• Christies auction house James Christie logo

    Sale 7806

    Lord St. Helens and Sir William FitzHerbert The Collections of a Diplomat and a Courtier

    22 January 2009, London, King Street

  • Lot 587

    A ROYAL/AMBASSADORIAL GEORGE III SILVER TEA-POT

    MARK OF HENRY NUTTING, LONDON, 1799

    Price Realised  

    A ROYAL/AMBASSADORIAL GEORGE III SILVER TEA-POT
    MARK OF HENRY NUTTING, LONDON, 1799
    Cylindrical, with detachable cover and an overhead part raffia covered swing handle, engraved with the Royal crest within the Garter motto and below the Royal crown, marked underneath and inside cover
    5½ in. (14 cm.) high
    gross weight 12 oz. (373 gr.)
    The Royal crest is that of George III (r. 1760-1820).


    Contact Client Service
    • info@christies.com

    • New York +1 212 636 2000

    • London +44 (0)20 7839 9060

    • Hong Kong +852 2760 1766

    • Shanghai +86 21 6355 1766

    Special Notice

    No VAT will be charged on the hammer price, but VAT at 15% will be added to the buyer's premium which is invoiced on a VAT inclusive basis.


    Provenance

    Almost certainly supplied to Alleyne FitzHerbert, later 1st Baron St. Helens (1753-1839) as Ambassador to St. Petersburg (1801-1802).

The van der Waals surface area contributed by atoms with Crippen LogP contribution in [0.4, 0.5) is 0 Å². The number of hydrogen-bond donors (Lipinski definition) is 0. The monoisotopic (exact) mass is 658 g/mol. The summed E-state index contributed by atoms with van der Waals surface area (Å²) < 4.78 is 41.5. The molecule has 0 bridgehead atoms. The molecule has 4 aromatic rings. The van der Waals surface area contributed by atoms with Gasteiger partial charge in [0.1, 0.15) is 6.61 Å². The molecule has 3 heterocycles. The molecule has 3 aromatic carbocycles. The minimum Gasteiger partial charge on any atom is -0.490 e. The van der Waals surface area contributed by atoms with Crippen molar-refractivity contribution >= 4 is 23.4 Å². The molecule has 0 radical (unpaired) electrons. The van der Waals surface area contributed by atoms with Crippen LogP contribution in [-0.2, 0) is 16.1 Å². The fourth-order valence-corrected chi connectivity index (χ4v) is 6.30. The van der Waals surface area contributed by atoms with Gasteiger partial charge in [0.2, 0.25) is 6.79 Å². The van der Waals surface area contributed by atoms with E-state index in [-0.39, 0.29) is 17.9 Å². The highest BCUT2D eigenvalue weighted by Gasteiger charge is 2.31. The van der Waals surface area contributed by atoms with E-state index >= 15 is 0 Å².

Pre-Lot Text

    Alleyne FitzHerbert, later 1st Baron St. Helens, undertook two separate diplomatic trips to Russia. The first, between 1783 and 1787, was to the court of Catherine II. The majority of the posting was taken up with failed attempts to renegotiate a trade agreement with the Russians, which having started in 1766 was about to reach the end of its 20 year duration. After the negotiations finally failed and the treaty elapsed in April 1787, FitzHerbert saw no need to stay and undertook a final trip with the Empress during the summer of that year to the Crimea. In terms of material gain it was not a fruitless trip, and he left with portrait of the Empress, purportedly given to him by Catherine herself, and a pair of pistols given by her favourite Prince Potemkin (lot 591).

    The second trip was the last of his diplomatic career, in 1801-1802, as Ambassador to the Court of Alexander I. For his embassy he was equipped with diplomatic silver, including the following lot. Whilst there he also undoubtedly acquired other treasures, including a set of four silver candlesticks (lot 589), and Ignaz Born's work on the shells from the collection of Maria Theresa (lot 590). FitzHerbert negotiated a convention with Russia regarding maritime rights, and as a result was rewarded with a United Kingdom peerage as Baron St. Helens. St. Helens negotiated the accession of Sweden and Denmark to the convention before ill health forced him to return to London.